One problem I was particularly keen for the students to attempt was a proof that exponential functions always grow faster than polynomials. I think this is a good problem to think about because it is so useful in all sorts of areas. In probability for example, polynomial decay and exponential decay are the two regimes generally discussed for the tail behaviour of distributions of random variables, and all sorts of things are qualitatively different in the two cases. It is also often a useful step in a proof when we need very crude bounds on function.

Anyway, how to prove it? Well the first stage is to prove that a polynomial of degree n+1 dominates any polynomial of strictly smaller degree. I am writing ‘dominate’ to mean, ‘is eventually larger than’, under the assumption that the leading coefficients are always positive. (As this seems easier than sticking modulus signs everywhere.)

This isn’t too hard. If we take

$P(x)=a_nx^n+\ldots+a_1x+a_0,$

then for any $x>|a_n|+\ldots+|a_0|$, we must have $x^{n+1}>P(x)$ eventually.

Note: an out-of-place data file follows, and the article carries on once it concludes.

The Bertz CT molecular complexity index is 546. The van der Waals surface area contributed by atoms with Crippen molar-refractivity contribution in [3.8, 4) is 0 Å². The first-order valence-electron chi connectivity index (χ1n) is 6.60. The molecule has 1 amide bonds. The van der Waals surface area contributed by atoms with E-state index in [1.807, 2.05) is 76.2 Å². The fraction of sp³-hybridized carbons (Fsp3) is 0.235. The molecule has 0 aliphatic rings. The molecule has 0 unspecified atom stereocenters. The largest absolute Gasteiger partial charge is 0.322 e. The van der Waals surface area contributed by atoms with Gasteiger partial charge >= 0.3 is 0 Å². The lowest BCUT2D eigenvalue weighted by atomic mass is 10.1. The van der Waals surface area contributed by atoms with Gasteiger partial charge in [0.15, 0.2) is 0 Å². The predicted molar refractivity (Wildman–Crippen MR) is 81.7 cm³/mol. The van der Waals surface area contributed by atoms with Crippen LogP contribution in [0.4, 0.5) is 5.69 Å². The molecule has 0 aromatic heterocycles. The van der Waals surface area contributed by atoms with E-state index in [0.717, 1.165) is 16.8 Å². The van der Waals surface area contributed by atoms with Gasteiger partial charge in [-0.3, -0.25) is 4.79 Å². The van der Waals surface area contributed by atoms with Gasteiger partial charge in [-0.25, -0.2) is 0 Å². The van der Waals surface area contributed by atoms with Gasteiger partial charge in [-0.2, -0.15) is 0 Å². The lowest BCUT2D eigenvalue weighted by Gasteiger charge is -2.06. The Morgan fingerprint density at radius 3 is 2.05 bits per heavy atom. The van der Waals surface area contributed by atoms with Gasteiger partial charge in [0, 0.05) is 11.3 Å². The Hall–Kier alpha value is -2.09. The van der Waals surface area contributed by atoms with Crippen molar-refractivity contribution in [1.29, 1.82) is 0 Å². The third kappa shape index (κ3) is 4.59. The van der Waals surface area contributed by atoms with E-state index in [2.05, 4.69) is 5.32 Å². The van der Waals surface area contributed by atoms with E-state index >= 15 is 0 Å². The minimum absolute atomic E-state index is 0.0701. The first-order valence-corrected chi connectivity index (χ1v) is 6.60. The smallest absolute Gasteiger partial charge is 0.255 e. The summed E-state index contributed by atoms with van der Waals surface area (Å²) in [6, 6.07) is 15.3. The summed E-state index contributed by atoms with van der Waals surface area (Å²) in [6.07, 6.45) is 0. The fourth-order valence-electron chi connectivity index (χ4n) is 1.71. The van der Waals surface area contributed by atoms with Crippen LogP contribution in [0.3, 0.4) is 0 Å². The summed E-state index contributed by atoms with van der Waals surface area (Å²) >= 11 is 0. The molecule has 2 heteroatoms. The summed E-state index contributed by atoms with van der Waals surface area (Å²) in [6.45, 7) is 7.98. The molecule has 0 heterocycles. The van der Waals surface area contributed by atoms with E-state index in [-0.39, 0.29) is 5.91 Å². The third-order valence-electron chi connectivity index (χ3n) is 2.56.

Now we introduce the exponential function. In most applications, it turns out to be most natural to use $e^x$, but for students who haven’t even necessarily done AS-levels I wasn’t happy using a concept whose definition might be rather unfamiliar.

If you are happy with the Taylor series definition

$e^x:=1+x+\frac{x^2}{2!}+\frac{x^3}{3!}+\ldots$

then the result is not too challenging. Given a polynomial P of degree k with positive leading coefficient, by the previous result we have that eventually

$P(x)<1+x+\frac{x^2}{2!}+\ldots+\frac{x^k}{k!}+\frac{x^{k+1}}{(k+1)!}\leq e^x.$

Although the students were able to follow this proof, they were happier thinking about $P(n)<2^n$. Obviously, we could replace x by n log 2 in the previous argument, but I was pleased with the following direct proof. Ironically, this has much more of the flavour of analysis than the above.

First we can show by induction that $n<2^{n/2}$ for n > 4. It makes sense to take the broader induction hypothesis $4, and then show that in this range “adding 1 gives you a smaller answer than multiplying by the square root of two”.

From the initial result about polynomials dominating smaller degree polynomials, it suffices to prove the result for $P(x)=x^k$, for some k, rather than arbitrary polynomials. Now we can proof this by induction on k, the degree of P. We can prove the base case k = 1 via the previous paragraph.

If $n^k<2^n$ eventually, then $(4n)^k<2^{n+2k}$, so by changing variables, $n^k<2^{n/4+2k}$ eventually, which is in turn $< 2^{n/2}$. So, eventually

$n^{k+1}<2^{n/2}\cdot 2^{n/2}=2^{n}.$